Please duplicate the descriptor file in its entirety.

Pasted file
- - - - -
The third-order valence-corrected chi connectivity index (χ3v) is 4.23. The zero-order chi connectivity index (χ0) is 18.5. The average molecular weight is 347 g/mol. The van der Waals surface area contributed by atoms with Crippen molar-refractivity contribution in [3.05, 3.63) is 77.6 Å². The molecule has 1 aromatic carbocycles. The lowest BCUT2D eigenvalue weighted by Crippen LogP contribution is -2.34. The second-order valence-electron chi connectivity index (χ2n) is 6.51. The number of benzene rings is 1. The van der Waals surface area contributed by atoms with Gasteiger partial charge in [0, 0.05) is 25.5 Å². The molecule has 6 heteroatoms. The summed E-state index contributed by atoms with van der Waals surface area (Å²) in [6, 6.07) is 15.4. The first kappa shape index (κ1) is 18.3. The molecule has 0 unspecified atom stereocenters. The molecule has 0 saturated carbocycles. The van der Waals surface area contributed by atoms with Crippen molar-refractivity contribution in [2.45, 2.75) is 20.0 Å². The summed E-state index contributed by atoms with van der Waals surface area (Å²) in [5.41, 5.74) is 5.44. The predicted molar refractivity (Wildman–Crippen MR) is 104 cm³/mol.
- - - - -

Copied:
The third-order valence-corrected chi connectivity index (χ3v) is 4.23. The zero-order chi connectivity index (χ0) is 18.5. The average molecular weight is 347 g/mol. The van der Waals surface area contributed by atoms with Crippen molar-refractivity contribution in [3.05, 3.63) is 77.6 Å². The molecule has 1 aromatic carbocycles. The lowest BCUT2D eigenvalue weighted by Crippen LogP contribution is -2.34. The second-order valence-electron chi connectivity index (χ2n) is 6.51. The number of benzene rings is 1. The van der Waals surface area contributed by atoms with Gasteiger partial charge in [0, 0.05) is 25.5 Å². The molecule has 6 heteroatoms. The summed E-state index contributed by atoms with van der Waals surface area (Å²) in [6, 6.07) is 15.4. The first kappa shape index (κ1) is 18.3. The molecule has 0 unspecified atom stereocenters. The molecule has 0 saturated carbocycles. The van der Waals surface area contributed by atoms with Crippen molar-refractivity contribution in [2.45, 2.75) is 20.0 Å². The summed E-state index contributed by atoms with van der Waals surface area (Å²) in [5.41, 5.74) is 5.44. The predicted molar refractivity (Wildman–Crippen MR) is 104 cm³/mol.